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No. SCAP-23-0000310, Tuesday, June 25, 2024, 10 a.m.

No. SCAP-23-0000310, Tuesday, June 25, 2024, 10 a.m.

HILO BAY MARINA, LLC, and KEAUKAHA MINISTRY LLC, Plaintiffs-Appellants, vs. STATE OF HAWAI‘I; BOARD OF LAND AND NATURAL RESOURCES, STATE OF HAWAI‘I, Defendants-Appellees.

Listen to the audio recording in MP3 format ]

The above-captioned case has been set for oral argument on the merits at:

Supreme Court Courtroom
Ali‘iōlani Hale, 2nd Floor
417 South King Street
Honolulu, HI 96813

The oral argument will also be livestreamed for public viewing via the Judiciary’s YouTube channel at YouTube.com/hawaiicourts and ʻŌlelo Community Television.

Attorneys for Plaintiffs-Appellants HILO BAY MARINA, LLC, and KEAUKAHA MINITRY LLC:

          Kenneth R. Kupchak and Clint K. Hamada of Damon Key Leong Kupchak Hastert

Attorneys for Defendants-Appellees STATE OF HAWAI‘I and BOARD OF LAND AND NATURAL RESOURCES, STATE OF HAWAI‘I:

          Julie H. China and Miranda C. Steed, Deputy Attorneys General  

NOTEOrder granting Application for Transfer, filed 01/16/24.

NOTE:  Order granting motion to continue oral argument from 04/03/24 to 06/25/24 at 10:00 a.m., filed 02/27/24.

COURTRecktenwald, C.J., McKenna, Eddins, Ginoza, and Devens, JJ.

Brief Description:

In 1922, the Territory of Hawai‘i sold property to Heber J. Grant, trustee for the Church of Jesus Christ of Latter-Day Saints, pursuant to a Land Patent.  The Land Patent contained a restriction requiring the property be used “for Church purposes only” and a reversionary interest to the Territory if the property is “used for other than Church purposes” (Deed Restriction).

Plaintiffs-Appellants Hilo Bay Marina, LLC and Keaukaha Ministry LLC (Petitioners) are the current owners of the property.  Petitioners sued Defendants-Appellees State of Hawai‘i and Board of Land and Natural Resources, State of Hawai‘i (State) in the Circuit Court of the Third Circuit (Circuit Court) asserting the Deed Restriction is void under Hawai‘i Revised Statutes (HRS) § 515-6(b), it violates article I, section 4 and article VII, section 4 of the Hawai‘i Constitution, and it violates the Establishment Clause of the First Amendment to the United States Constitution.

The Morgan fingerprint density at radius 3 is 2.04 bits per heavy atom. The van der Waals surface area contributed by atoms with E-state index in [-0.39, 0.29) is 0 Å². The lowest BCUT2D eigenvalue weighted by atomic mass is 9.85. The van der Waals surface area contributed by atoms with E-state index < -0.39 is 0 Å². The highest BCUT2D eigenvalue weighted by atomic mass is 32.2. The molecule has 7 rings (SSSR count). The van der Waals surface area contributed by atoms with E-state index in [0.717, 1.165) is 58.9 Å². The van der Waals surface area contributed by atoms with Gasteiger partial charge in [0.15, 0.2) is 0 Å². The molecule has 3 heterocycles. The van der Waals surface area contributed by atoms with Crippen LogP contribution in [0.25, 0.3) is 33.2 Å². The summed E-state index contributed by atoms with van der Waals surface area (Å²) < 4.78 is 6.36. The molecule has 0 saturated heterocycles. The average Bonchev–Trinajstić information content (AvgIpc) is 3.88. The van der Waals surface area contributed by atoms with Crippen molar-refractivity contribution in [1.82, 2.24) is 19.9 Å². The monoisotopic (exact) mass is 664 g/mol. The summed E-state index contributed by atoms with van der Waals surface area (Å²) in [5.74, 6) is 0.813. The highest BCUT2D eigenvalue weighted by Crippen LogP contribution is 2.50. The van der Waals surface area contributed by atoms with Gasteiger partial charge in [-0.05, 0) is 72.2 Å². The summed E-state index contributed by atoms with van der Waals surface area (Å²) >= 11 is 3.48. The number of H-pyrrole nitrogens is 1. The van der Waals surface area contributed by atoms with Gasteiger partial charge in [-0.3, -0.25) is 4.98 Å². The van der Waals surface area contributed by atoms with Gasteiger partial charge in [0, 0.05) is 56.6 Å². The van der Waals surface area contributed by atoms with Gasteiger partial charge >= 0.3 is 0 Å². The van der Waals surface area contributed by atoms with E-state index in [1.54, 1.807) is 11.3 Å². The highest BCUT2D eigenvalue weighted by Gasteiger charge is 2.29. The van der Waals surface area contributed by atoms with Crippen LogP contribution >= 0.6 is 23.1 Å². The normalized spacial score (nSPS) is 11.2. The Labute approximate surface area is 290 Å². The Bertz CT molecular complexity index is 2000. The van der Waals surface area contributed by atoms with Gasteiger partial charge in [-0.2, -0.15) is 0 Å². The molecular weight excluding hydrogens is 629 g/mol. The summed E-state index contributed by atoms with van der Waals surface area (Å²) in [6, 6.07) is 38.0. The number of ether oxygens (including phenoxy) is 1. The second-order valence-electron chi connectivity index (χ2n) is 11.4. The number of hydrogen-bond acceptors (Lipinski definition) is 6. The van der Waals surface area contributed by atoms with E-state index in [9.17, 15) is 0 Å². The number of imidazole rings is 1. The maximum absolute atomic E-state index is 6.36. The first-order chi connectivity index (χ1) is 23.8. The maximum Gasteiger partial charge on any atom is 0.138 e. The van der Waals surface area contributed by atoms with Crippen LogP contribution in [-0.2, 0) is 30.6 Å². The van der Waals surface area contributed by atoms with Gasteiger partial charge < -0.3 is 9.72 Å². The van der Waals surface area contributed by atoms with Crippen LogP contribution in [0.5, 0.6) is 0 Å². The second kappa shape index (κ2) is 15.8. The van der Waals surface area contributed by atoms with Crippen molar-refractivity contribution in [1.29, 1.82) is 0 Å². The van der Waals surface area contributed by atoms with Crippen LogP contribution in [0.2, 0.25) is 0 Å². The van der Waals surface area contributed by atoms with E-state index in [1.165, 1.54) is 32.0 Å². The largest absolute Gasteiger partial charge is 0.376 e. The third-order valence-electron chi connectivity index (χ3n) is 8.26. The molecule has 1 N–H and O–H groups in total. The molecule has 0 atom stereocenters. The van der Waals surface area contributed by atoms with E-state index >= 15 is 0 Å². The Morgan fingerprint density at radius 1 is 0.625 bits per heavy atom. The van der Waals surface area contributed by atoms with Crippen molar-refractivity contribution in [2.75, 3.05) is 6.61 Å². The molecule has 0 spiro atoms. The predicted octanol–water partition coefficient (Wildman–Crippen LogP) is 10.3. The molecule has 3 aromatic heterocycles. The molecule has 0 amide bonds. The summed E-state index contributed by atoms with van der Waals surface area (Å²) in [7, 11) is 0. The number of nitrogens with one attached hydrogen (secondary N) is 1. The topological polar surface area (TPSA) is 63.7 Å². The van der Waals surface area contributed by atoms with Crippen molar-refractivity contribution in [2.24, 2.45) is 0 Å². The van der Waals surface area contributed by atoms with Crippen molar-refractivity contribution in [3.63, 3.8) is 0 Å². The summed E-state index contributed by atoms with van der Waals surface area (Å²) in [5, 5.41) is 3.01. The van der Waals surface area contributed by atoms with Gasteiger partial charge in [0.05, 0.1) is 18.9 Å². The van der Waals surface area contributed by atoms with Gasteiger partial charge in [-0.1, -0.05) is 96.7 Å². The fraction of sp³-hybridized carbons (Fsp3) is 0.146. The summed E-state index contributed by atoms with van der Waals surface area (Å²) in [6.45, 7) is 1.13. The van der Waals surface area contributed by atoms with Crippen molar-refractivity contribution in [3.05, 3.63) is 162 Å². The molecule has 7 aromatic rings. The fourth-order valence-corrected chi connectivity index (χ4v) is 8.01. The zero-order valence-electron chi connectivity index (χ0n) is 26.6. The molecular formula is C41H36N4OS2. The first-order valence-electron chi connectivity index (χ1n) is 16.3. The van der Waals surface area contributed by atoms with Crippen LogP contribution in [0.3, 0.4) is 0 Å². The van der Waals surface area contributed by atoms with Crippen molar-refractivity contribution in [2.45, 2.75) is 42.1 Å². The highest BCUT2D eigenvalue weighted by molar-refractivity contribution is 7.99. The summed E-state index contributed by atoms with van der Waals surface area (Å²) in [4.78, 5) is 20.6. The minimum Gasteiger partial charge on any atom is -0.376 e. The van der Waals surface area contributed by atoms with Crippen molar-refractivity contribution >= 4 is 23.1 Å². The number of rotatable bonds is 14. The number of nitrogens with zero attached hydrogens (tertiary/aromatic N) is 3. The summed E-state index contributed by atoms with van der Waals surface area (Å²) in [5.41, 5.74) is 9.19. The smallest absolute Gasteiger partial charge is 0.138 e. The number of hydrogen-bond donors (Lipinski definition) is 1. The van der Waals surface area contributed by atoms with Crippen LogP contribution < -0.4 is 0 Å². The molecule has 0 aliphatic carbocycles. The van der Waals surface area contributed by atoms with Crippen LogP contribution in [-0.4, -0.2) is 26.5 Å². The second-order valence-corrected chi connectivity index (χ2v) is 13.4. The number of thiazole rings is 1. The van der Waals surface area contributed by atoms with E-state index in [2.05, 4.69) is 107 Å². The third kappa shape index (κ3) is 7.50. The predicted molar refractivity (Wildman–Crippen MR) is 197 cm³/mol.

The parties filed cross-motions for summary judgment and the Circuit Court granted summary judgment for the State.  Petitioners appealed and the appeal was transferred to this Court.

Petitioners assert the Circuit Court erred by concluding:

(1) The practice of selling government lands with deed restrictions was an early form of use-zoning and is interpreted as a historical practice of zoning;

(2) HRS § 515-6(b) does not void the deed restriction;

(3) the deed restriction does not violate article I, section 4 of the Hawai‘i Constitution for the same reasons that it does not violate the Establishment Clause of the First Amendment to the United States Constitution, and even if article I, section 4 of the Hawai‘i Constitution is not coextensive with the Establishment Clause in the United States Constitution, the deed restriction passes constitutional muster under Lemon v. Kurtzman, 403 U.S. 602 (1971); and

(4) the deed restriction does not violate the Establishment Clause in the United States Constitution.